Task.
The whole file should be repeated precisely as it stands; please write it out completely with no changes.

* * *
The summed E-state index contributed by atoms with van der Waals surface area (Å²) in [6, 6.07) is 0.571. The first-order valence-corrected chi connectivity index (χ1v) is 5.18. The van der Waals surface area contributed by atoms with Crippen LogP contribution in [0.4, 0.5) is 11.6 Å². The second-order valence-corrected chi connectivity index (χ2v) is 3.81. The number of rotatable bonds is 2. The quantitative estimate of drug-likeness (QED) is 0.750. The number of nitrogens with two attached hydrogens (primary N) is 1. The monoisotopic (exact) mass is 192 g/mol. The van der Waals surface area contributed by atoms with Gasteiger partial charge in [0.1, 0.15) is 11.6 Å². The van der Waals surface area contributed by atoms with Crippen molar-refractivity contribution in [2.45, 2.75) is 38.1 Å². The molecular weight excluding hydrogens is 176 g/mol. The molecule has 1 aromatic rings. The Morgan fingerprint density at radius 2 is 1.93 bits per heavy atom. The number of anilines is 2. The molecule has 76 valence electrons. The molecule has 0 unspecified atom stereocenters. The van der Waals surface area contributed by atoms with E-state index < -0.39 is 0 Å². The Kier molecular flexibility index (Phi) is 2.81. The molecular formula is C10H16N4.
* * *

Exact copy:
The summed E-state index contributed by atoms with van der Waals surface area (Å²) in [6, 6.07) is 0.571. The first-order valence-corrected chi connectivity index (χ1v) is 5.18. The van der Waals surface area contributed by atoms with Crippen LogP contribution in [0.4, 0.5) is 11.6 Å². The second-order valence-corrected chi connectivity index (χ2v) is 3.81. The number of rotatable bonds is 2. The quantitative estimate of drug-likeness (QED) is 0.750. The number of nitrogens with two attached hydrogens (primary N) is 1. The monoisotopic (exact) mass is 192 g/mol. The van der Waals surface area contributed by atoms with Gasteiger partial charge in [0.1, 0.15) is 11.6 Å². The van der Waals surface area contributed by atoms with Crippen molar-refractivity contribution in [2.45, 2.75) is 38.1 Å². The molecular weight excluding hydrogens is 176 g/mol. The molecule has 1 aromatic rings. The Morgan fingerprint density at radius 2 is 1.93 bits per heavy atom. The number of anilines is 2. The molecule has 76 valence electrons. The molecule has 0 unspecified atom stereocenters. The van der Waals surface area contributed by atoms with E-state index < -0.39 is 0 Å². The Kier molecular flexibility index (Phi) is 2.81. The molecular formula is C10H16N4.